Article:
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Moroccan cuisine is influenced by Morocco's interactions and exchanges with other cultures and nations over the centuries. Moroccan cuisine is usually a mix of Arab, Berber, Andalusi, and Mediterranean cuisines, with slight European (French and Spanish) and sub-Saharan influences.
According to Moroccan chef and cuisine researcher Hossin Houari, the oldest traces of Moroccan cuisine that can still be observed today, go back to the 7th century BC.
Morocco produces a large range of Mediterranean fruits and vegetables, as well as tropical products like snails. Common meats include beef, goat, mutton and lamb, which, together with chicken and seafood, serve as a base for the cuisine. Characteristic flavorings include lemon pickle, argan oil, preserved butter (smen), olive oil, and dried fruits.
The staple grain today is wheat, used for bread and couscous, though until the mid-20th century, barley was an important staple, especially in the south. Grapes are mostly eaten fresh, as a dessert; wine consumption is only about 1 liter per capita per year. The traditional cooking fats are butter and animal fat, though olive oil is now replacing them. Butter is used both fresh, zebeda, and preserved, smen.
Spices are used extensively in Moroccan food. Although some spices have been imported to Morocco through the Arabs for thousands of years, many ingredients—like saffron from Talaouine, mint and olives from Meknes, and oranges and lemons from Fes—are home-grown, and are being exported. Common spices include cinnamon, cumin, turmeric, ginger, paprika, coriander, saffron, mace, cloves, fennel, anise, nutmeg, cayenne pepper, fenugreek, caraway, black pepper and sesame seeds. Twenty-seven spices are combined for the Moroccan spice mixture ras el hanout.
Common herbs in Moroccan cuisine include mint, parsley, coriander, oregano, peppermint, marjoram, verbena, sage and bay laurel.
A typical lunch begins with a series of hot and cold salads, followed by a tagine or dwaz. Often, for a formal meal, a lamb or chicken dish is next, or couscous topped with meat and vegetables.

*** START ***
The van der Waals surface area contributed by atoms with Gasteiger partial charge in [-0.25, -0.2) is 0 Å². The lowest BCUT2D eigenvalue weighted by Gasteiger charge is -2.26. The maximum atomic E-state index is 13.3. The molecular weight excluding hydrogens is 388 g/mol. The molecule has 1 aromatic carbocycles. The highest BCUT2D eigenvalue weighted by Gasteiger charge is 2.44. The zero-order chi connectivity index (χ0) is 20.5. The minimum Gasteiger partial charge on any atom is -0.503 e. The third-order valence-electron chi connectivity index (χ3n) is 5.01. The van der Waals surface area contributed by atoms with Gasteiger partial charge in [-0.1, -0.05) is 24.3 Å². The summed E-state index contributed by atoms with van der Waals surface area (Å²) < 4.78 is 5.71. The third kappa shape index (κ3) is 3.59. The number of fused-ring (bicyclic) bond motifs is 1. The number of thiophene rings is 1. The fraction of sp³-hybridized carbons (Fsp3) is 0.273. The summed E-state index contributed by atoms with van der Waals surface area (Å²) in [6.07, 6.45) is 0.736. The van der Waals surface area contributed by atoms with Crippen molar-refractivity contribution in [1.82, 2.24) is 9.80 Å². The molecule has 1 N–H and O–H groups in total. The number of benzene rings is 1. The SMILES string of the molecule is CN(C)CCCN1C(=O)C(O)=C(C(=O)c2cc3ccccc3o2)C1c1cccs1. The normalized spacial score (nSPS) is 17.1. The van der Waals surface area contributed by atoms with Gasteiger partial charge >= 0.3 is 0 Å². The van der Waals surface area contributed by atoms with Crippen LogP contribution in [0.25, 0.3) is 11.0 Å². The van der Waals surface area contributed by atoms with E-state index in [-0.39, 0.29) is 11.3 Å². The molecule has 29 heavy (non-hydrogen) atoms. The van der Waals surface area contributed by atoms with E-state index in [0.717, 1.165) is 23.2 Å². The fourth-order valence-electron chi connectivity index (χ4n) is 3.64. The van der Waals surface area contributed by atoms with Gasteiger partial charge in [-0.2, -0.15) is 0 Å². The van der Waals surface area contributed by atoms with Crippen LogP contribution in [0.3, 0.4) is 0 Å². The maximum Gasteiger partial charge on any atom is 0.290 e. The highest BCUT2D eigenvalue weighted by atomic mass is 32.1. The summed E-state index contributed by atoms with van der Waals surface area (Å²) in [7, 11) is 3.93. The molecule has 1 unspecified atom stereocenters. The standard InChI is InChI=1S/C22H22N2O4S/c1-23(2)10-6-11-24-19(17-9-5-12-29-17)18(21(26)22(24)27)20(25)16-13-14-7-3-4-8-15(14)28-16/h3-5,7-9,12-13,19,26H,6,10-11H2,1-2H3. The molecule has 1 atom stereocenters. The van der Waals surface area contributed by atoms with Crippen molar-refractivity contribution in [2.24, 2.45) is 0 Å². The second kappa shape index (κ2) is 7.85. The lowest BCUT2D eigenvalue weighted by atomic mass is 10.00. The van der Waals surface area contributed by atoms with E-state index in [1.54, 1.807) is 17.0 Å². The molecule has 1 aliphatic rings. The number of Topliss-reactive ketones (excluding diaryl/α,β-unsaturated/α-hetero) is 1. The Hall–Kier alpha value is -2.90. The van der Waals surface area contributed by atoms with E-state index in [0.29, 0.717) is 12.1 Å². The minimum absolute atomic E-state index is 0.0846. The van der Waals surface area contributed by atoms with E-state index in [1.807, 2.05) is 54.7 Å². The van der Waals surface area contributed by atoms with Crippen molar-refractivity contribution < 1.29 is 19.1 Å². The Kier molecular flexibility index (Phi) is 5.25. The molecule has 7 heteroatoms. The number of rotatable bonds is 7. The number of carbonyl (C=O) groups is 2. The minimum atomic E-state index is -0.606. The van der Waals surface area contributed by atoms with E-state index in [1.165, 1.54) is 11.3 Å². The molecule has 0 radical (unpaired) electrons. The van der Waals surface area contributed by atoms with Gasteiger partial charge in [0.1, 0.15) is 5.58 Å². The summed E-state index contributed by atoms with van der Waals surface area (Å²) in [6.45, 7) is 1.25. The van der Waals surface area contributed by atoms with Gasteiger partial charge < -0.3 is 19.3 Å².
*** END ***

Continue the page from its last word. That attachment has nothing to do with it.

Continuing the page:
Moroccans eat either with fork, knife and spoon, or with their hands using bread as a utensil, depending on the dish served.
The consumption of pork and alcohol is uncommon due to religious restrictions.
See also: List of Moroccan dishes
The main Moroccan dish people are most familiar with is couscous; beef is the most commonly eaten red meat in Morocco, usually eaten in a tagine with a wide selection of vegetables. Chicken is also very commonly used in tagines or roasted. They also use additional ingredients such as plums, boiled eggs, and lemon. Like their national food, the tagine has a unique taste of popular spices such as saffron, cumin, cinnamon, ginger, and cilantro, as well as ground red pepper.
Since Morocco lies on two coasts, the Atlantic and the Mediterranean, Moroccan cuisine has ample seafood dishes. European pilchard is caught in large but declining quantities. Other fish species include mackerel, anchovy, sardinella, and horse mackerel.
Other famous Moroccan dishes are pastilla (also spelled basteeya or bestilla), tanjia, and rfissa.
A big part of the daily meal is bread. Bread in Morocco is principally made from durum wheat semolina known as khobz. Bakeries are very common throughout Morocco and fresh bread is a staple in every city, town, and village. The most common is whole-grain coarse ground or white-flour bread or baguettes. There are also a number of flat breads and pulled unleavened pan-fried breads.
In addition, there are dried salted meats and salted preserved meats such as khlea and g'did (basically sheep bacon), which are used to flavor tagines or used in el rghaif, a folded savory Moroccan pancake.